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Foreclosure reforms may be coming to a head

August 21, 2011

Foreclosure reforms may be coming to a head

Getting banks, investors and borrowers together to work out a solution that benefits them all is the most promising idea to emerge since the housing market first crashed.

We are now in the fifth year of a housing crisis in which more than 3 million Americans have lost their homes to foreclosure, with millions more still at risk.

Every initiative — government or private — to stem the tide of misery has fallen leagues short in the face of continued economic gloom and the intransigence of lenders.

So it’s an odd moment to be identifying glimmers of optimism that solutions to the crisis might finally be emerging. Yet that may be the case.

Over the next few weeks, several initiatives aimed at reforming the foreclosure process, holding mortgage lenders and services accountable for their past abuses, and creating more effective mortgage workouts are coming to a head.

They’re moving sometimes along parallel lines and sometimes at cross-purposes, but they’re moving.

First, some context. The complexity of the foreclosure crisis stems from the process of bundling hundreds of thousands of mortgage loans into securities and selling them to investors.

Typically, banks and other lenders retained almost no financial interest in the mortgages they originated, other than the duty to service them — collect payments and pursue delinquent borrowers, say — for which they received a fee.

Several drawbacks to that system emerged when the housing economy crashed. Because the loans weren’t going to stay on their books, the lenders hadn’t been too careful about whom they lent to and on what terms.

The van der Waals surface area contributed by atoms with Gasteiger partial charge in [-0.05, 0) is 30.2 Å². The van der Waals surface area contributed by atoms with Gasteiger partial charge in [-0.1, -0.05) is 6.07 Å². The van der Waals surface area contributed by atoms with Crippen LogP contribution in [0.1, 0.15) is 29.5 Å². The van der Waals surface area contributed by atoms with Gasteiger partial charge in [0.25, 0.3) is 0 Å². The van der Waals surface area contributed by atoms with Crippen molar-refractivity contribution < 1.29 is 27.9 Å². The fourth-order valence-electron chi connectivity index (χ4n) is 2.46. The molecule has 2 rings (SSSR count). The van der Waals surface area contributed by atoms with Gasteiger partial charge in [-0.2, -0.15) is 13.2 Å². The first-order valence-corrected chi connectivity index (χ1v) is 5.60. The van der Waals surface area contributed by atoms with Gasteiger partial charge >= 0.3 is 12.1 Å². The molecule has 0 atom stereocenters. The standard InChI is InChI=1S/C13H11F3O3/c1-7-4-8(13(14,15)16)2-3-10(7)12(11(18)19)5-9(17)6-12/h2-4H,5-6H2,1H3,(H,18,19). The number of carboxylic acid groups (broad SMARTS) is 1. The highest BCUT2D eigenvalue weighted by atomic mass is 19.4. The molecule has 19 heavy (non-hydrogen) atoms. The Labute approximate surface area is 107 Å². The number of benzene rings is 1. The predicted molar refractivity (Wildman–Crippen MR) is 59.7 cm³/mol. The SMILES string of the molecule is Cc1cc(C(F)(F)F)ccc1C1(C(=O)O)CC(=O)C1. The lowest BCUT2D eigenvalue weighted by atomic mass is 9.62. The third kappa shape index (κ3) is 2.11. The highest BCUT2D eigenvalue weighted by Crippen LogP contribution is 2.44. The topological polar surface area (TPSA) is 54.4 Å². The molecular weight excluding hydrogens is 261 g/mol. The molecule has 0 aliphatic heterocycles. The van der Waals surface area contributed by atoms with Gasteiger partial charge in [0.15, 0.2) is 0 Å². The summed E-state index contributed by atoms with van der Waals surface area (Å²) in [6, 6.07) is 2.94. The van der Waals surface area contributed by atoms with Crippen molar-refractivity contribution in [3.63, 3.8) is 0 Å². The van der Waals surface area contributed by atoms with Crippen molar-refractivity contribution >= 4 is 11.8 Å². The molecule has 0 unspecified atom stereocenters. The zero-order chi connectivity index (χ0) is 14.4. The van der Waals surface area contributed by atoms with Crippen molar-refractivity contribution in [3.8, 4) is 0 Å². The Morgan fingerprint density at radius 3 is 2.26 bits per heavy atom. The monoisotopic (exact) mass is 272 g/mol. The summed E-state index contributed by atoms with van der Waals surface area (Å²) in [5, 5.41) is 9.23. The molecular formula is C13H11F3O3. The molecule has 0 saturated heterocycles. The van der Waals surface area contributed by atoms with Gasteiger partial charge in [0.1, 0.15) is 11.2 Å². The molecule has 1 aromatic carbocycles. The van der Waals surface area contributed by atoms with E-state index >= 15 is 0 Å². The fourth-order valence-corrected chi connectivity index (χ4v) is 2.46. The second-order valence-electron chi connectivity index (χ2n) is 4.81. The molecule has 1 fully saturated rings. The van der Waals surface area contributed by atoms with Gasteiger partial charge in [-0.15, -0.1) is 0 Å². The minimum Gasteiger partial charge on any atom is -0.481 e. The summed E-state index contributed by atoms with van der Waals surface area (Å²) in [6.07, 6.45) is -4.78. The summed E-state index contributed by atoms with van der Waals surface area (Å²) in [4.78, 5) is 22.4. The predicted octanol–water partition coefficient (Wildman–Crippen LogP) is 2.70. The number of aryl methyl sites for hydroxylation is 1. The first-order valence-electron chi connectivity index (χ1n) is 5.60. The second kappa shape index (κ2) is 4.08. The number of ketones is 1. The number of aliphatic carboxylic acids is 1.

Ownership of the repackaged loans was dispersed among investors, so it’s hard to know even today who the owners are or whether their ownership is properly documented. This has led to further abuses, such as the infamous “robo-signing” outbreak, in which institutions trying to foreclose on mortgages have submitted forged documents attesting to their legal right to do so.

Perhaps the biggest problem is that although the servicers, which include huge banks such as Bank of America and Wells Fargo, are burdened with the responsibility to renegotiate mortgages to keep borrowers out of foreclosure, their authority to do so on behalf of investors is murky.

As a result, though the investor, the borrower and the economy in general benefit if a home is kept out of foreclosure, even if that means its owner makes lower payments than were required by the original mortgage, the servicing banks are leery of renegotiating too aggressively.

The most closely followed remedial effort involves the 50 state attorneys general under the leadership of Iowa Atty. Gen. Tom Miller.

Last March, the group produced a 27-page proposal for foreclosure reforms that drew fire from some consumer advocates for being too lenient — its provisions include mandates that banks comply with state law in dealing with borrowers, as if that’s a novel concept — and from business interests for putting too much pressure on banks to reduce principal balances for homeowners having trouble keeping up payments on homes with values that have fallen below the mortgage balance.
Courtesy of the L.A. Times


From → Homeowners, Sellers

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